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Re: Airbagged(was Dive!Dive!Dive!)



On Wed, 6 Nov 1996, Nick Longrich wrote:

> T. rex's arms were relatively small, although in absolute terms
> quite large and heavily muscled,

     I think "relative" is definitely the important standard here.  It 
matters if the arms could support 10,000lbs, not 400.    

> extremely large scapulae of T. rex were for exactly such a
> shoulder-landing? Anyone who knows much about sports (not that I'm such a
> person, but my brother was a wrestler) has probably learned that you have
> to learn to take your falls. ( there's a reason cats land on
> their feet!). 

      Again, its an absoltely big scapulae, but I am wondering about the 
stress limitations of bone as a material. 
      Correct me if I am wrong (or if what I am saying makes no sense at 
all), but I don't think that the relationship between bone strength w. 
thickness and the mass of an animal is linear.  In other 
words, if the strength of a bone related to is a certain proportion between 
the thickness of a bone and the size of the animal, I don't think keeping 
that proportion canstant as you increase the mass on the animal (by
increasing bone thickness) will mean the animal can still do the same 
things because the bone will be just as strong relative to the mass of 
the animal.
     In other words, if T.rex weighed as much as a person it might be 
able to roll around, and a scapula that large RELATIVE to body size 
might be usefull in breaking the fall, but for a six tonne animal, it is 
more likely to break the scaluplae.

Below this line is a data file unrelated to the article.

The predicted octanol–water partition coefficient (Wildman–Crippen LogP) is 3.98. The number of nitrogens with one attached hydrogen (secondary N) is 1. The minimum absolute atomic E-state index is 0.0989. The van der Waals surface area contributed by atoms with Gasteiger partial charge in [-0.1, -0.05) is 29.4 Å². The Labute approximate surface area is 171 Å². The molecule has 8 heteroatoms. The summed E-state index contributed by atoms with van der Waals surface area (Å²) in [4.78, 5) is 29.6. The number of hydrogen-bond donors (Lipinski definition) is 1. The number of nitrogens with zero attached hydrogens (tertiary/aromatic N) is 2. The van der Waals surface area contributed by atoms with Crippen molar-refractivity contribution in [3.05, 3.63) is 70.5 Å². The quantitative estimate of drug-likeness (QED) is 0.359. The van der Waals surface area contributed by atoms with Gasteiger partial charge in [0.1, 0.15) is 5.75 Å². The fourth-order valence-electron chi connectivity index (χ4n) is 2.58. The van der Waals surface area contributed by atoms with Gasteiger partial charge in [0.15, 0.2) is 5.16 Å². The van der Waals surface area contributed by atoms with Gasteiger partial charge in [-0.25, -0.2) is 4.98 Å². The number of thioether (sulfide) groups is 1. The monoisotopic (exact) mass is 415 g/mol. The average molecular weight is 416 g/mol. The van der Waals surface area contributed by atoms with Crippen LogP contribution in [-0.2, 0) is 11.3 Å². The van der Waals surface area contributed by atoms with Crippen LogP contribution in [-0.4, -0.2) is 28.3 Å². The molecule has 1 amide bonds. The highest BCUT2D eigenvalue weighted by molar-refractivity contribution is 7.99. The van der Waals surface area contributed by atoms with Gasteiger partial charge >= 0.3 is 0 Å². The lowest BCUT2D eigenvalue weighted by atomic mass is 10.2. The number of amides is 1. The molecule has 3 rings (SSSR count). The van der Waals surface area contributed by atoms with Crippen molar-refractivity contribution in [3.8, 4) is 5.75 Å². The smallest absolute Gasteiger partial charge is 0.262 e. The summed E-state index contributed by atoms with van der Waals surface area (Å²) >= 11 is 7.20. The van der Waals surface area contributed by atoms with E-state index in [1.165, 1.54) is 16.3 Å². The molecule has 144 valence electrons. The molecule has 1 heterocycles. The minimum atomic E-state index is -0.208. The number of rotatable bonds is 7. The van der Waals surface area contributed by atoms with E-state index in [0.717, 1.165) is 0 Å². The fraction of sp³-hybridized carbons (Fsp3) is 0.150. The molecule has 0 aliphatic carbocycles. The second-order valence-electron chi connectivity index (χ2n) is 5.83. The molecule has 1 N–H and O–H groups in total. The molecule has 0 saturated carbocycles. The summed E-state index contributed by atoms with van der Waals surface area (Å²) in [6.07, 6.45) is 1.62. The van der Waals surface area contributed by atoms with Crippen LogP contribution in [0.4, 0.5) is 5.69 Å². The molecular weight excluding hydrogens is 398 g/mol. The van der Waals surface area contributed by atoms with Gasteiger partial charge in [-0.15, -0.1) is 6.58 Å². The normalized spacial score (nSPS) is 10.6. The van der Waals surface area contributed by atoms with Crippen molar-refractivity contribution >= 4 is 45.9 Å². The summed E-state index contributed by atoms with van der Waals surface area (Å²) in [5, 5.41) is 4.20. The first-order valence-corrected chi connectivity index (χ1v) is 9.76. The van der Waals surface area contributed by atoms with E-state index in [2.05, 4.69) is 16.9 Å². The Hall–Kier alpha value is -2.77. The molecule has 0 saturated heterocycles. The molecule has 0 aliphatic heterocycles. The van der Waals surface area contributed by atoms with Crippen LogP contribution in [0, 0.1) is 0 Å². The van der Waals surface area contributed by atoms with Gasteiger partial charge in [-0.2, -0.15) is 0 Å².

To put it another way:  You can build a minerature skyscraper out 
of toothpicks that have a certain relative thickness to the overall size 
of the skyscraper, but if you were to built an 80 story version of the 
same building, it wouldn't work to use humongous toothpicks that were to 
the same scale.  Wood as a building material has practical limitations 
as you increase size, and so I suspect does bone.    
      
> But the limb proportions are simply nothing like what you
> see in an elephant or sauropod. The thigh bone is much shorter, the
> metatarsals, much longer. This may still be due to fleet-footed ancestors,
> but it doesn't look like a graviportal animal. And don't forget the bears,
> which can run quite fast! I'd be interested in knowing how the
> calculations for those work out.

      Morphology also reflects hw HABITUALLY something is done.  Perhaps 
if elephants ran more frequently, they would have similar limb 
proportions.  
     I am also wondering what sort of femur strength bears 
have.  Bears may have pretty short metatarsals and be huge predators by 
today's standards, but masss-wise they are not even in the ball park as 
far as large theropods are concerned.  
      The organic materials that an animal has to work 
with when it is evolving have limits.  You can thicken and strengthen 
bone to a degree as an animal gets bigger, but eventually that material 
will reach its limit.  I doubt we will even find a big sauropod that 
could really run (although big strides alone can give you impressive 
speeds), just because bone can only be stressed so far before making it 
any thicker becomes unfeasable.  I think T.rex was an animal who was 
making neccessary comprimises between mass and speed due to the stress 
limitations of its biological raw materials.  
     Can anyone provide a little information about the relative increases 
in mass and bone strength?  I also can't answer questions about how much 
support the interior of a bone (as opposed to the cortical exterior) 
provides in different animals.  

LN Jeff
O-